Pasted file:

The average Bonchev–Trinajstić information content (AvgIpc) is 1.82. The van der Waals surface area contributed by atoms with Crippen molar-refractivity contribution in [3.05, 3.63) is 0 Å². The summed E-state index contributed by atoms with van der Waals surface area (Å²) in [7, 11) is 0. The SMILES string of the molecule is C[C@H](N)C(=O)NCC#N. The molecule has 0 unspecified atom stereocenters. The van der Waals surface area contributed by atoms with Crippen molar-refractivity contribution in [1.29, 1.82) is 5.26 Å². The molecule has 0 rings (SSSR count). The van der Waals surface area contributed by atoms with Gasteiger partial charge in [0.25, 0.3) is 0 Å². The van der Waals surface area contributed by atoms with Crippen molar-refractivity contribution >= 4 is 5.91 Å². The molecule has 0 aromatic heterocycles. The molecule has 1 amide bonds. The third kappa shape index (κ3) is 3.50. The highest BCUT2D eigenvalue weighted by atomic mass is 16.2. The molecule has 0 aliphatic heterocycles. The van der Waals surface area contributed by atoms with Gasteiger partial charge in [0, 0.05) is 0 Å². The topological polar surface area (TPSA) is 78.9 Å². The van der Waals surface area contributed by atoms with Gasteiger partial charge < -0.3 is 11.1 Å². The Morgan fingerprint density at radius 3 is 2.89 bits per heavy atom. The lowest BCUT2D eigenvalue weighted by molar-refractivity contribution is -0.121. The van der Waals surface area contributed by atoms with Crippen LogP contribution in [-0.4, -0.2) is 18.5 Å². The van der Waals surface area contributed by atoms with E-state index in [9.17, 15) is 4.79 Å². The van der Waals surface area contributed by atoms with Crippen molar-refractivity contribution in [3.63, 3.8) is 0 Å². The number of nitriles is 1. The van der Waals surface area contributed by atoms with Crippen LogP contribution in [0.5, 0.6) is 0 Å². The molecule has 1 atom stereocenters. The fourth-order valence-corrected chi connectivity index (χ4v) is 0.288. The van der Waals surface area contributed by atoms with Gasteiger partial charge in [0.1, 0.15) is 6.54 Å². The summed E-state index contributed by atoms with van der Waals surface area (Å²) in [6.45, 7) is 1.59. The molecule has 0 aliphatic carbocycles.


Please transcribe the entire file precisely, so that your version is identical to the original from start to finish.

The average Bonchev–Trinajstić information content (AvgIpc) is 1.82. The van der Waals surface area contributed by atoms with Crippen molar-refractivity contribution in [3.05, 3.63) is 0 Å². The summed E-state index contributed by atoms with van der Waals surface area (Å²) in [7, 11) is 0. The SMILES string of the molecule is C[C@H](N)C(=O)NCC#N. The molecule has 0 unspecified atom stereocenters. The van der Waals surface area contributed by atoms with Crippen molar-refractivity contribution in [1.29, 1.82) is 5.26 Å². The molecule has 0 rings (SSSR count). The van der Waals surface area contributed by atoms with Gasteiger partial charge in [0.25, 0.3) is 0 Å². The van der Waals surface area contributed by atoms with Crippen molar-refractivity contribution >= 4 is 5.91 Å². The molecule has 0 aromatic heterocycles. The molecule has 1 amide bonds. The third kappa shape index (κ3) is 3.50. The highest BCUT2D eigenvalue weighted by atomic mass is 16.2. The molecule has 0 aliphatic heterocycles. The van der Waals surface area contributed by atoms with Gasteiger partial charge in [0, 0.05) is 0 Å². The topological polar surface area (TPSA) is 78.9 Å². The van der Waals surface area contributed by atoms with Gasteiger partial charge < -0.3 is 11.1 Å². The Morgan fingerprint density at radius 3 is 2.89 bits per heavy atom. The lowest BCUT2D eigenvalue weighted by molar-refractivity contribution is -0.121. The van der Waals surface area contributed by atoms with Crippen LogP contribution in [-0.4, -0.2) is 18.5 Å². The van der Waals surface area contributed by atoms with E-state index in [9.17, 15) is 4.79 Å². The van der Waals surface area contributed by atoms with Crippen molar-refractivity contribution in [3.63, 3.8) is 0 Å². The number of nitriles is 1. The van der Waals surface area contributed by atoms with Crippen LogP contribution in [0.5, 0.6) is 0 Å². The molecule has 1 atom stereocenters. The fourth-order valence-corrected chi connectivity index (χ4v) is 0.288. The van der Waals surface area contributed by atoms with Gasteiger partial charge in [0.1, 0.15) is 6.54 Å². The summed E-state index contributed by atoms with van der Waals surface area (Å²) in [6.45, 7) is 1.59. The molecule has 0 aliphatic carbocycles.